July 9, 1988 |
Judging from these Olympic trials, there are no more than 10 serious Flying Dutchman sailors in the United States, which is about nine more than in a non-Olympic year. "And the guy that wins had better win a gold medal for the rest of us," Mike Loeb, Flying Dutchman veteran, said Friday. Even in such a small class, the 36-year-old real estate salesman from New Haven, Conn., probably won't be the one.
April 9, 1990 |
When Allison Jolly won the United States' only gold medal at Pusan, South Korea, in 1988, she made the point that American women will be taken seriously in Olympic sailing. Note the names Courtenay Becker and Wendy Thomson, who won their fleets impressively in three days of the 30th annual Olympic Classes Regatta at Long Beach, which concluded Sunday. In '88, Jolly, who lives in Long Beach, won the new women's 470 class with Lynne Jewell as crew, but she didn't compete in her hometown event.
July 10, 1988 |
At age 30, Scott Steele has been dragging his silver medal around the boardsailing course this week, trying to keep up with the next generation. "I'm still looking for a good race," Steele said Saturday morning as the U.S. Olympic trials approached their midpoint. He got it Saturday afternoon, posting his first victory in four races, although he still trails co-favorite Mike Gebhardt, 22, and two teen-age hotshots in the series.
March 7, 1987 |
The road to the Olympics is filled with tears, triumphs and torture. It means giving up a career, a social life and outside interests, but that's only half the battle. The other half is the cost. Sailors Lynne Jewell of Studio City and Allison Jolly of Valencia are willing to pay the financial and personal price to sail in the 1988 Olympics. "There are two ways to finance an Olympic campaign," Jewell said. "Either you go knock on doors and get someone to donate money or you are born into it."
September 22, 1988 |
U.S. Olympic sailors are competing mostly against a team that isn't even at Pusan, South Korea: the 1984 U.S. team. None of the 1984 sailors who won 3 gold and 4 silver medals in the 7 classes returned for these Games, but their standard continues to haunt their successors. After a mediocre start Tuesday, the '88 team sailed better Wednesday and ranked first in 2 classes and second in 2 others after 2 of 7 races. That's not bad, but it's not up to the '84 standard.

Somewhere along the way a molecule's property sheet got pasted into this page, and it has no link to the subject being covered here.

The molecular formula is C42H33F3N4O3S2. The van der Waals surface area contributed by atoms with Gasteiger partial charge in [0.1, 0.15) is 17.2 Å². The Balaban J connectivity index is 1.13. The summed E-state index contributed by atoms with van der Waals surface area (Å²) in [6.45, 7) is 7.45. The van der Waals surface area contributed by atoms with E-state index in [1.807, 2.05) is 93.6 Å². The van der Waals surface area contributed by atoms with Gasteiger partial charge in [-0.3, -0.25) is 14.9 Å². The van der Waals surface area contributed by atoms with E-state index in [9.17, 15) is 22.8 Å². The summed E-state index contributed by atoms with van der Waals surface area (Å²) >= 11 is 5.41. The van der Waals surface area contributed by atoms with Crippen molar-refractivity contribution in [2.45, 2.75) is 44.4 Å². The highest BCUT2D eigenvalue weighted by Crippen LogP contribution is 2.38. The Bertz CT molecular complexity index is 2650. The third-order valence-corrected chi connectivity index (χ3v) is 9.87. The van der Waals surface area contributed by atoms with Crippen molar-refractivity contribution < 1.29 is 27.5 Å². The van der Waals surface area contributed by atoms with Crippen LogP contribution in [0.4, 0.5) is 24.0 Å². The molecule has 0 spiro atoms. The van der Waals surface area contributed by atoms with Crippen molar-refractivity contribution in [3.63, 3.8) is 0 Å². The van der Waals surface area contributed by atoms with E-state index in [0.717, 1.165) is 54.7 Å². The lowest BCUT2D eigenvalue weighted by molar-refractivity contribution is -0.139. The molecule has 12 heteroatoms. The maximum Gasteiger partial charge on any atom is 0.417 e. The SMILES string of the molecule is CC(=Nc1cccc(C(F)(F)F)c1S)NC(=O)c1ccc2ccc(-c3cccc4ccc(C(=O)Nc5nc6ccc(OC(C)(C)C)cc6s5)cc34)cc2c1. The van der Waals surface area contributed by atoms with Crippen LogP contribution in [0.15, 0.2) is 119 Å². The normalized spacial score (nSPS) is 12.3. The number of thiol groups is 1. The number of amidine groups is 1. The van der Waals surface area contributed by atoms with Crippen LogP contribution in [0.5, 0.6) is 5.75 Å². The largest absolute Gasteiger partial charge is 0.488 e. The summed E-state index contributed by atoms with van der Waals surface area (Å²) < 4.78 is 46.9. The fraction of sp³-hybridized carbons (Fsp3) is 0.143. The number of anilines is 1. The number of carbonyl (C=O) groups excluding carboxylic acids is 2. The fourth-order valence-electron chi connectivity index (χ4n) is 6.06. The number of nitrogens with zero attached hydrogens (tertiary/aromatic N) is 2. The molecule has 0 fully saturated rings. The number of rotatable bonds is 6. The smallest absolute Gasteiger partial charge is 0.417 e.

March 27, 1991 |
Courtenay Becker, J.J. Isler, Jody Swanson, Dawn Riley, Cathy Chapin, Jackie Golison--those names might soon be as familiar in sailing as Topsiders and Catalina. Female sailors have earned respect in this country. Allison Jolly and Lynne Jewell won America's only Olympic sailing gold medal in severe conditions at Pusan, South Korea, in 1988. The others will compete in the U.S. Women's Championships Saturday through next Tuesday at Coronado.
July 15, 1988 |
Navy Lt. Brian Ledbetter of San Diego has qualified for the U.S. Olympic sailing team, while John Shadden of Long Beach and Allison Jolly of Valencia are close. Ledbetter won Thursday's Finn race at Marblehead, Mass., his fourth victory in eight races, leaving him with an insurmountable lead going into today's final race. The trials at Newport, R.I. were canceled because of fog for the second time in three days, all but assuring Shadden and Jolly of the U.S.
July 7, 1988 |
All the Tornado catamaran sailors here for the Olympic trials miss Randy Smyth, the way the heavyweight boxers of the world would miss Mike Tyson. "I am disappointed," Gary Knapp insisted after finishing second to Pete Melvin of Long Beach in the first race Wednesday. "It's certainly in (the team's) best interests to have our best representative go from the country, and Randy would certainly be a key player.
March 17, 1989 |
Most racing sailors agree that on-the-water judging is the best thing to happen to the sport since fiberglass, since it eliminates the tiresome process of protest hearings late into the night to settle petty disputes. Perhaps no competitor has a better grasp of the complex rules than Dave Perry, the 1983 and '84 winner of the Congressional Cup. He has written books on the subject.
January 27, 1990 |
During the 20 years that Gail Hine has been sailing, she has seen the number of female sailors increase steadily each year, but Hine believes there is plenty of room on the ocean for more women. That is why Hine is organizing Southern California's first women's sailing convention, a one-day event open to all Southern California women interested in sailing. The convention, to be held next Saturday in San Pedro, is sponsored by the Southern California Yachting Assn.